UAST Querying

The clients support querying over the returned UAST to filter for specific nodes using a client-specific filter() method.

The querying uses xpath syntax and it can be really useful to extract features from the code and, thanks to the annotation system implemented by babelfish, it can be done in a universal way.

Any of the Node fields can be used for querying in the following way:

  • @type is converted to the element name
  • @token, if available, is converted to an attribute with @token as keyword and the actual token as value
  • Every Role is converted to an attribute with @role as keyword and the role name as value.
  • Every Property is converted to an attribute with the property keyword as keyword and the property value as value
  • @pos, if available, is mapped to a node with a start and end properties, each containing a node of Position type which in turn will have the offset, line and col properties.

Internally, these are mapped in the XML node in the following way:

    {{for role in Roles}}
    {{for key, value in Properties}}
    {{start-offset, start-line, start-col, end-offset, end-line, end-col}}

This means that both language specific queries (InternalType, Properties) and language agnostic queries (Roles) can be done.

Example Queries

  • All the numeric literals in Python: //Num
  • All the numeric literals in ANY language: //*[@role='Number' and @role='Literal']
  • All the integer literals in Python: //*[@NumType='int']

The query language also allows some more complex queries:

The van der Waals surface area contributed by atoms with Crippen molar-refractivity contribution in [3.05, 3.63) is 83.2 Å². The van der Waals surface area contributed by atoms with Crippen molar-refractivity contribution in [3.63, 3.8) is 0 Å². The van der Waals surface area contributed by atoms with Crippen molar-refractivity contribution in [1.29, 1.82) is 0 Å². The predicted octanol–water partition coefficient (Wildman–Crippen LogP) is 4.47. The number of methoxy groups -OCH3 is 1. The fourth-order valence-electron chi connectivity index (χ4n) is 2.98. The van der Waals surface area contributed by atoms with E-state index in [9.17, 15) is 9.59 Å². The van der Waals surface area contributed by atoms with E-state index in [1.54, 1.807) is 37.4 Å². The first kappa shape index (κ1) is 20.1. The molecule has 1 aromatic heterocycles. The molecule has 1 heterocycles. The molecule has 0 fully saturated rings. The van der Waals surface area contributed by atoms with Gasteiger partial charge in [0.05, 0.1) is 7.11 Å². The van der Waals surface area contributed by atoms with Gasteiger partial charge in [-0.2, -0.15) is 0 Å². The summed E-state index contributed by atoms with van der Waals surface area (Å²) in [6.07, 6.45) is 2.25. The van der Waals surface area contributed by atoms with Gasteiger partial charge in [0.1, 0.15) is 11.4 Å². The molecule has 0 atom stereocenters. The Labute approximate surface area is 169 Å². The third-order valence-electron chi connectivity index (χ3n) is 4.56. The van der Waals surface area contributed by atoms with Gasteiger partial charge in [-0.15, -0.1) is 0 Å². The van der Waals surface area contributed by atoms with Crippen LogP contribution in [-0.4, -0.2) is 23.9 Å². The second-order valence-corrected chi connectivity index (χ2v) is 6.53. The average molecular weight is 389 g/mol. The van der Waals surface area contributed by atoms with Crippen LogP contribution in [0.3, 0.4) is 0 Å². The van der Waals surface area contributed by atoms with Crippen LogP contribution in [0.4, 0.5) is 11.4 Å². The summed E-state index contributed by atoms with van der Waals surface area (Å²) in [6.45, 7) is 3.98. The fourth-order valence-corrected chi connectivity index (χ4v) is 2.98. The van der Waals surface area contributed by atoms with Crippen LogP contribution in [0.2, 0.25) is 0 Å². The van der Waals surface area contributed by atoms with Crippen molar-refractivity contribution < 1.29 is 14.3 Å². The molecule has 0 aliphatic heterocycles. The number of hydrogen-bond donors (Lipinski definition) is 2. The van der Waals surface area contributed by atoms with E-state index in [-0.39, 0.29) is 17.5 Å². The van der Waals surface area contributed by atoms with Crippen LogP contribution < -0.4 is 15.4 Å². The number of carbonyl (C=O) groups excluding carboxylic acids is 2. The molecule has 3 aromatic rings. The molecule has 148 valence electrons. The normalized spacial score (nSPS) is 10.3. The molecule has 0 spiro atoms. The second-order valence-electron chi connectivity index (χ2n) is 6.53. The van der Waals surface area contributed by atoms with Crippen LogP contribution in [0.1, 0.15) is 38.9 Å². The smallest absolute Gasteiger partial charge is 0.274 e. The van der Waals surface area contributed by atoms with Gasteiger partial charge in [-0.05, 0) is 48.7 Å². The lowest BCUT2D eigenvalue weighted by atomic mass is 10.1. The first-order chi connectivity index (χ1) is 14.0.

• All the simple identifiers: //*[@role='Identifier' and not(@role='Qualified')] or, if you're getting the semantic UAST (which is the default): //Identifier[not(@role='Qualified')].
  • All the simple identifiers that don't have any positioning: //*[@role='Identifier' and not(@role='Qualified') and not(@startOffset) and not(@endOffset)]
  • All the arguments in function calls: //*[@role='Call' and @role='Argument']
  • The parent node of a call argument: //*@[role='Call' and @role='Argument']/parent::* (you can also specify the type of the parent node instead of an * or use ancestor::type to get the first ancestor of a specified type).
  • All the numeric literals in binary arithmetic operators: //*[@role='Binary' and @role='Operator' and @role='Arithmetic']//*[@role='Number' and @role='Literal']

XPath 1.0 functions can also be used in the queries, but if the query returns a type different than the default node list you must use one of the specific typed functions: filter_bool (or filterBool in some clients), filter_number or filter_string. If you use the wrong type the error will tell you what is the type returned by the expression.

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